SIKESTON - A guilty verdict handed down Thursday by Judge Frank Marshall to the leaders of the New Hope Ministries and the Christians in Action for the violation of city ordinances has dealt a great blow to the two organizations.
CIA, a collaboration of churches and local organizations, has worked with New Hope Ministries during the past six months to provide housing for recovering addicts and victims of domestic abuse in Missouri and, in particular, the Sikeston area.
Investigation by local code enforcement officers on June 12 found that in three residences owned by Terry Teague of Sikeston and managed by Don Burnett, executive director of CIA, and two residencies owned by Larry White, pastor New Hope Ministries, those residing in the home were not listed on the tenancy application, which is a violation of city ordinances.
In addition, one of the homes was cited as a public nuisance violation due to a large pile of rubbish in the front yard.
Approximately two hours of debate and a closing statement by White, in which he claimed that sharing a home with a person in need is not a crime but instead the work of God, were not successful. The defendants were found guilty on all counts and charged $200 per violation in addition to court fees.
During testimony, Teague claimed ignorance to many of the problems faced with the paperwork.
"I didn't ask any questions as to who was living in a residency, as long as I received rent money. I left the paperwork up to my property manager, Don Burnett," said Teague.
Burnett maintained that the heads of household listed on the tenancy applications lived at the residency at the time of inspection. Any guest of the household should not be counted as a permanent resident, he said.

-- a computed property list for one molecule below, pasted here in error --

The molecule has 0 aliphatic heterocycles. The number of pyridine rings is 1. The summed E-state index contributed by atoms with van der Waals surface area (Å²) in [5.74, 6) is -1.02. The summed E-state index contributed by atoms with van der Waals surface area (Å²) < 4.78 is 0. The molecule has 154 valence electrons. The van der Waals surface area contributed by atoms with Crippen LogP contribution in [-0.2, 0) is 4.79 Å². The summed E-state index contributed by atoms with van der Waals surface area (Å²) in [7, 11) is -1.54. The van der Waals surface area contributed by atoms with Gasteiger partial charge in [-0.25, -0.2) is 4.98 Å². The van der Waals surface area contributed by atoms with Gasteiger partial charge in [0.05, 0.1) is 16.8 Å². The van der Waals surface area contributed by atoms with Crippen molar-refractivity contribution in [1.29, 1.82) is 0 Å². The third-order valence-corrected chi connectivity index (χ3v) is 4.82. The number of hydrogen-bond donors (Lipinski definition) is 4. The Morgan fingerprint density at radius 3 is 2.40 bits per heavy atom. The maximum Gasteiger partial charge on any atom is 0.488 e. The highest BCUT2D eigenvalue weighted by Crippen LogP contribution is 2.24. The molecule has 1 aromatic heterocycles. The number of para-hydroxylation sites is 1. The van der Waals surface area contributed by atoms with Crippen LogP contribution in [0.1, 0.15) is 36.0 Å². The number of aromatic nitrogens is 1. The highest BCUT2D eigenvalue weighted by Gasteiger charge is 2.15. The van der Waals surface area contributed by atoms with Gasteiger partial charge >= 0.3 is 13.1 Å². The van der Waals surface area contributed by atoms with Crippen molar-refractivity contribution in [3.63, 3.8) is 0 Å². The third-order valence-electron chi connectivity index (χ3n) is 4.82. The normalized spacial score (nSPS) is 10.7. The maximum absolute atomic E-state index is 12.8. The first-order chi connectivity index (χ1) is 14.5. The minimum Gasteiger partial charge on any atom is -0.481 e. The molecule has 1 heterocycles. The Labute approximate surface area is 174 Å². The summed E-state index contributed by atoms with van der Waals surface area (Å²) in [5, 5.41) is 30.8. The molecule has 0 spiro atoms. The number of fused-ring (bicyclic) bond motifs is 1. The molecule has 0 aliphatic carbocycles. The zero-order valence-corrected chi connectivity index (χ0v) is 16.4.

"Guests of the property owner are not my business, as long as nothing illegal is going on," testified Burnett.
Marshall concluded, however, that the homes were used to house the people in the CIA program and the people encountered at the homes were residing there on a permanent basis. Marshall said that although the morality of such an act is not an issue, the failure to submit up-to-date tenancy applications is clearly against city ordinances.
The trial not only cost the defendants, but the Division of Alcohol and Substance Abuse has temporarily cut the CIA's funding until the issue was resolved.
Teague and White have already sold the homes which they were renting.
"It is a shame," said Burnett. "In six months the CIA has become the second largest substance abuse support program in the state and now we will not be able to help as many people in need."
After the hearing, Burnett was vocal in his disapproval of the city's zero tolerance law, which states that residency violations will have a complaint filed immediately after it is found.
"It is almost like code enforcement has harassed us at every turn and stressed zero tolerance with us in particular," said Burnett.
White said in trial: "We are here to do the work of God. Sometimes we mess up a little, but I hope the court can have mercy on our ignorance to city ordinances."
Burnett and White's ministry services won't end. Plans are already in effect to rebuild CIA.
"Once we get reaccredited by the Division of Alcohol and Substance Abuse, we are going to move our office just outside of town," said Burnett. "We won't have to worry about city ordinances there and hopefully we can rebuild to the same strength."